Saturday, 30 July 2011

Dedominici at Latitude

Richard Dedominici's brand of lecture performance may not be entirely appropriate for a sunny festival in a cabaret tent. Then again, given his propensity for agitation and awkwardness, I'm not sure he is entirely appropriate anywhere. Great Dedominici moments in my life include his speech at the National Review of Live Art, when he launched his own archive (sample entry: "this is like Disneyland, in so far as there are plenty of queues"), the day he hunkered down with my mother to discuss the problems of Watford's art-ignorant mayor, and the arrest in Edinburgh after he asked whether the cannon at the castle could take out the new parliament.

His latest obsession - following on from trying to create a Croydon-Watford rivalry - is the lack of physical exercise inspired by the Olympics. His technique of taking a surprise fact - here, the salient point that the arrival in a country of the Olympics sees an immediate downturn in actual sporting activity by the citizens - then exploding it through absurdist shattershots has led him to campaign for more dogging.

His suggestion that we gather in a car park for a spot of action research during Paolo Nuntini's set is warmly greeted - certainly, watching a pair of middle-aged strangers achieve uncomfortable orgasms in the back of a Ford Escort, while raining spunk on the windscreen and chasis beats an hour of most MOR music - but Dedominici's research is still in the planning stages. An attempt to design an Olympic torch in style of a golden dildo, an interlude by Pop Era (pop plus opera), a coda in which he invents words to the Cagney and Lacey theme tune: Dedominici is not quite ready to present the International Dogging Federation to the world. Against quick fire comedy and loud music, the hour is fragmented and less forceful than his previous forays into political art.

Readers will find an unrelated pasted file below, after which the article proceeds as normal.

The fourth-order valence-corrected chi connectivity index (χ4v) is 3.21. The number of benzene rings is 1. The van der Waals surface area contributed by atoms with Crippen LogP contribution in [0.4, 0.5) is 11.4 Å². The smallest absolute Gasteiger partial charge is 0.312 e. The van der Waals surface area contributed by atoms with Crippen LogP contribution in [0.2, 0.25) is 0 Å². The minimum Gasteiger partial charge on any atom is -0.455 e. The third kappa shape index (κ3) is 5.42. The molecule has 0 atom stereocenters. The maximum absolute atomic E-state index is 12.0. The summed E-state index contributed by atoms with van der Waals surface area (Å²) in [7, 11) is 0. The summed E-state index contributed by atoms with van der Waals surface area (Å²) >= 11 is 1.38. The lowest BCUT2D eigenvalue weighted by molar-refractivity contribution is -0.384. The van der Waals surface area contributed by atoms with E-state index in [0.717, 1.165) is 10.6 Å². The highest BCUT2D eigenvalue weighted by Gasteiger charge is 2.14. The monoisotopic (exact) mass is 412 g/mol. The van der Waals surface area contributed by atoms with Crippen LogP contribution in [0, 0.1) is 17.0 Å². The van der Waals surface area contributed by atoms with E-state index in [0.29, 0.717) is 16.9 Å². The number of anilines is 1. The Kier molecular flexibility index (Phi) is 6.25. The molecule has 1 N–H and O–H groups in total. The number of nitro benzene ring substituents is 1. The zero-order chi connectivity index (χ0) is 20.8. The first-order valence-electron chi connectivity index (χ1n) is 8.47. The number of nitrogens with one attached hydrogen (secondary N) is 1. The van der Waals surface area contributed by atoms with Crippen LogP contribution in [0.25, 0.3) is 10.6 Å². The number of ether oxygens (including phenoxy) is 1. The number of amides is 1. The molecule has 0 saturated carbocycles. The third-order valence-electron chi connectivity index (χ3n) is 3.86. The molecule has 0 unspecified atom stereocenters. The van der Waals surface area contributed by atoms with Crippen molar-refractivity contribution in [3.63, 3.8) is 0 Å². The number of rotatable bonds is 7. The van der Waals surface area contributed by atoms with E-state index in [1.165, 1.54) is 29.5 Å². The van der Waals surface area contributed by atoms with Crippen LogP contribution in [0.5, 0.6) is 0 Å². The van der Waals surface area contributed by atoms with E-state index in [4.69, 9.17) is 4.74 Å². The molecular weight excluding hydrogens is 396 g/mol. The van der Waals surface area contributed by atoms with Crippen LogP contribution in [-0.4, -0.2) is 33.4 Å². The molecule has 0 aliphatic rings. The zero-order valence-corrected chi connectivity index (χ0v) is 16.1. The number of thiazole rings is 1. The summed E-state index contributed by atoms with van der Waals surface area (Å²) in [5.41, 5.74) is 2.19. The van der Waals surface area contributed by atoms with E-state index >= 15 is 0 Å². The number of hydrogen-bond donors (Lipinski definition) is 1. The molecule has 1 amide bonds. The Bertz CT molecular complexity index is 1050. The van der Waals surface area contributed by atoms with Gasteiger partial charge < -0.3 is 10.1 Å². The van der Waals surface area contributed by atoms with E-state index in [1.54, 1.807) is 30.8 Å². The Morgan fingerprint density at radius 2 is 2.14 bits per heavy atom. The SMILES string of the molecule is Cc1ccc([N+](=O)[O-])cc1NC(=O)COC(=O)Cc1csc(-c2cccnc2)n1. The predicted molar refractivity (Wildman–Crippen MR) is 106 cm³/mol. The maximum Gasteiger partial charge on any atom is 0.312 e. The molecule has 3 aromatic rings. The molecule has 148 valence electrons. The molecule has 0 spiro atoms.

As always, there is a serious point behind the tomfoolery: Dedominci is a sharp social commentator and Dogging for Gold has a moral intention that belies the surface crudeness. Not only does it allow him to pursue one of the phenomenon that makes up the spectrum of sexuality in the UK, but is rarely discussed except pruriently, he pokes fun at the Olympics. He even avoids easy jokes about the Lisa Simpson giving head logo.

Dedominici's moral universe is slowly coming into focus. He casts himself as harmless, a Live Art jester, yet his vision of the UK - lulled by media, lurking in the bushes and unthinkingly slipping into a corporate-controlled sleep.

No comments :

Post a Comment